Piggy in Lord of the Flies: Character Analysis & Quotes

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  • 0:00 A Wise, True Friend...
  • 0:33 Description &…
  • 1:38 An Adult Voice
  • 2:41 Piggy's Death
  • 3:52 Lesson Summary
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Lesson Transcript
Instructor: Judith Dunkerly-Bean

Judith has taught university literacy and teacher education courses and holds a Ph.D. in Curriculum & Instruction.

This lesson focuses on Piggy, one of the main characters in William Golding's classic novel, 'Lord of the Flies.' Piggy represents intellect, logic, and conscience in the novel, yet he meets his death in an act of thoughtless barbarism.

A Wise, True Friend…

It is a stereotype that endures. The chubby, bespectacled intellectual who acts as the voice of reason, if just a bit condescendingly. The one who, despite the teasing and barbs, remains a true friend. Thinking back over your own life, there is probably a face or a name that comes to mind that matches this description. In this lesson, we will meet Piggy. Just like your friend from long ago, he will haunt your memory. He will leave you wondering what may have happened if life and circumstance had been just a bit kinder and the world just a bit more reasonable.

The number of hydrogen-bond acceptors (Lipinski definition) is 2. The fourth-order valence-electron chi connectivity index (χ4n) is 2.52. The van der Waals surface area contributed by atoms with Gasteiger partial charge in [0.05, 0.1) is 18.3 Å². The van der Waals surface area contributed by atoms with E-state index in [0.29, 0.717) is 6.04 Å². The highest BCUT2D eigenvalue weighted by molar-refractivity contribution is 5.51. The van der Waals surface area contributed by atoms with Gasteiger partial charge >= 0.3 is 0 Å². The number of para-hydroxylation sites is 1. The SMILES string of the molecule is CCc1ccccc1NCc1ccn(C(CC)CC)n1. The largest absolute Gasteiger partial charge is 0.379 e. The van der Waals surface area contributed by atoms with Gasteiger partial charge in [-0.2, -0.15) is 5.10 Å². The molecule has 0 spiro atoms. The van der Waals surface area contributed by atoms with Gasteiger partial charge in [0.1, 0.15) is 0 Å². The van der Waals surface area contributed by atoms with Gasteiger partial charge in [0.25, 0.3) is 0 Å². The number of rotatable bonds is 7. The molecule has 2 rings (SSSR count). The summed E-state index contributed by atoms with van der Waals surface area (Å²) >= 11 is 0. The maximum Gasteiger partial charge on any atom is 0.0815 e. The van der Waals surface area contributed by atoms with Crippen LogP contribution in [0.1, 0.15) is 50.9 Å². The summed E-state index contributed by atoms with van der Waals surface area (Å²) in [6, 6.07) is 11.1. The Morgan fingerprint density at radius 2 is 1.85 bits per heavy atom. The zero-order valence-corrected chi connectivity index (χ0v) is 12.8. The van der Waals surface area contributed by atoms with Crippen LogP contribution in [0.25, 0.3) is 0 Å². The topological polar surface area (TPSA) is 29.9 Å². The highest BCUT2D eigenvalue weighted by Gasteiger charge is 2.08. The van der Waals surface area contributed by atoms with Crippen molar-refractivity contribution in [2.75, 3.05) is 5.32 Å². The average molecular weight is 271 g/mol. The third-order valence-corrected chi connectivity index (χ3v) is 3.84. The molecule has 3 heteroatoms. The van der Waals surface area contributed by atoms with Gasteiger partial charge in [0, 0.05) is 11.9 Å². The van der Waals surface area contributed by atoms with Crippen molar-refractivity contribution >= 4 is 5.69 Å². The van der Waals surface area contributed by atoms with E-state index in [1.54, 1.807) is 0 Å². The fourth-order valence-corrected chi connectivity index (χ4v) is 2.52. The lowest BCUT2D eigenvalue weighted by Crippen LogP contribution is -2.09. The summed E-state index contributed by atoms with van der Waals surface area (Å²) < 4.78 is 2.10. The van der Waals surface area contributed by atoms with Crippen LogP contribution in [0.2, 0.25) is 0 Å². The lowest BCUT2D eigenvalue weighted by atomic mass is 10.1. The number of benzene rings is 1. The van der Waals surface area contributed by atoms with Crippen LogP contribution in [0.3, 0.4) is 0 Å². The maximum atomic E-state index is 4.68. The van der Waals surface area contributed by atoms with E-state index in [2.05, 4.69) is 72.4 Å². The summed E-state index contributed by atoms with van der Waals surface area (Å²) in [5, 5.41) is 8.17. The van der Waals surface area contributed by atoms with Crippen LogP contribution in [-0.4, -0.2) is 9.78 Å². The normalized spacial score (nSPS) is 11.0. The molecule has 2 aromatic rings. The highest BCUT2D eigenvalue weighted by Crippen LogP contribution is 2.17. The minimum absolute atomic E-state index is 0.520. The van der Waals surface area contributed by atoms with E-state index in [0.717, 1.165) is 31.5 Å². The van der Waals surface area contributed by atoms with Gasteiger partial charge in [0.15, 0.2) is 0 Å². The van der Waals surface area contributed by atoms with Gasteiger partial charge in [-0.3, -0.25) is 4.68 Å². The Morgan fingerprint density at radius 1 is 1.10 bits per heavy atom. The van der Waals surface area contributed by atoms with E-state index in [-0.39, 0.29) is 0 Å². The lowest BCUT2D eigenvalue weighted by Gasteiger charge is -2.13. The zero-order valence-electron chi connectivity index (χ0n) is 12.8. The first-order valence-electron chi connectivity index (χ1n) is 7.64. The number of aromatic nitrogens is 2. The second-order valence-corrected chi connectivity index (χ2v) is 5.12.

Description & Introduction in the Novel

When we first meet Piggy, he is struggling to make his way out of the underbrush after the plane he and the other boys were traveling in crash-lands on the island:

'The naked crooks of his knees were plump, caught and scratched by thorns. He bent down, removed the thorns carefully, and turned around. He was shorter than the fair boy and very fat. He came forward, searching out safe lodgments for his feet, and then looked up through thick spectacles.'

In this first description, we picture the nameless boy who, despite the ordeal he has just experienced, is measured and careful in his actions. He has just met Ralph, and they are hoping that some of the others have survived. Piggy is especially anxious about the adults and wonders where they are. In this first scene, and throughout the novel, Piggy represents the adult world and logic and reason. It is Piggy (we never learn his real name) who finds a conch shell and tells Ralph that he should blow into it to summon any other survivors:

'We can use this to call the others. Have a meeting. They'll come when they hear us--'

He beamed at Ralph:

'That was what you meant, didn't you? That's why you got the conch out of the water?'

An Adult Voice

Although Ralph finds the shell, it is Piggy who knows how to use it. However, he is physically unable to do so because of his asthma, so he instructs Ralph. This pattern is played out through the novel. Despite Piggy's intellect and reason, he can only act by being Ralph's advisor, as he is neither a natural leader nor is he able to directly relate to the other boys.

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